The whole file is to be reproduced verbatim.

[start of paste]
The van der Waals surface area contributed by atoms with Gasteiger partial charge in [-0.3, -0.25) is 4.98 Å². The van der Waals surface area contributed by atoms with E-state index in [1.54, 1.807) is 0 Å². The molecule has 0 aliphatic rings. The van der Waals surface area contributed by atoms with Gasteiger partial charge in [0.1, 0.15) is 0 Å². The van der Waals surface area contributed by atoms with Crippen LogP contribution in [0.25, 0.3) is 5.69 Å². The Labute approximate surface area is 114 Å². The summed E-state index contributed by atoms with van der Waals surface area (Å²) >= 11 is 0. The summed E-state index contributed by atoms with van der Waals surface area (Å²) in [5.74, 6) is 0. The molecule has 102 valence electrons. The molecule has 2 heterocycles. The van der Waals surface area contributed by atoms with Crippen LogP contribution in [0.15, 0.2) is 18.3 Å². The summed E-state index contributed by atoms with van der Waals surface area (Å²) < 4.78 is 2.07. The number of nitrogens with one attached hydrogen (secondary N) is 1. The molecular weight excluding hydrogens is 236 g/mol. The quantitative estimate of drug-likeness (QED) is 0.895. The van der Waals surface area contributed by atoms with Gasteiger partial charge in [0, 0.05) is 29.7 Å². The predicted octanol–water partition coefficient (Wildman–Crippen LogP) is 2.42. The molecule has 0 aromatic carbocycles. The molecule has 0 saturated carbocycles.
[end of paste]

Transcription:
The van der Waals surface area contributed by atoms with Gasteiger partial charge in [-0.3, -0.25) is 4.98 Å². The van der Waals surface area contributed by atoms with E-state index in [1.54, 1.807) is 0 Å². The molecule has 0 aliphatic rings. The van der Waals surface area contributed by atoms with Gasteiger partial charge in [0.1, 0.15) is 0 Å². The van der Waals surface area contributed by atoms with Crippen LogP contribution in [0.25, 0.3) is 5.69 Å². The Labute approximate surface area is 114 Å². The summed E-state index contributed by atoms with van der Waals surface area (Å²) >= 11 is 0. The summed E-state index contributed by atoms with van der Waals surface area (Å²) in [5.74, 6) is 0. The molecule has 102 valence electrons. The molecule has 2 heterocycles. The van der Waals surface area contributed by atoms with Crippen LogP contribution in [0.15, 0.2) is 18.3 Å². The summed E-state index contributed by atoms with van der Waals surface area (Å²) < 4.78 is 2.07. The number of nitrogens with one attached hydrogen (secondary N) is 1. The molecular weight excluding hydrogens is 236 g/mol. The quantitative estimate of drug-likeness (QED) is 0.895. The van der Waals surface area contributed by atoms with Gasteiger partial charge in [0, 0.05) is 29.7 Å². The predicted octanol–water partition coefficient (Wildman–Crippen LogP) is 2.42. The molecule has 0 aromatic carbocycles. The molecule has 0 saturated carbocycles.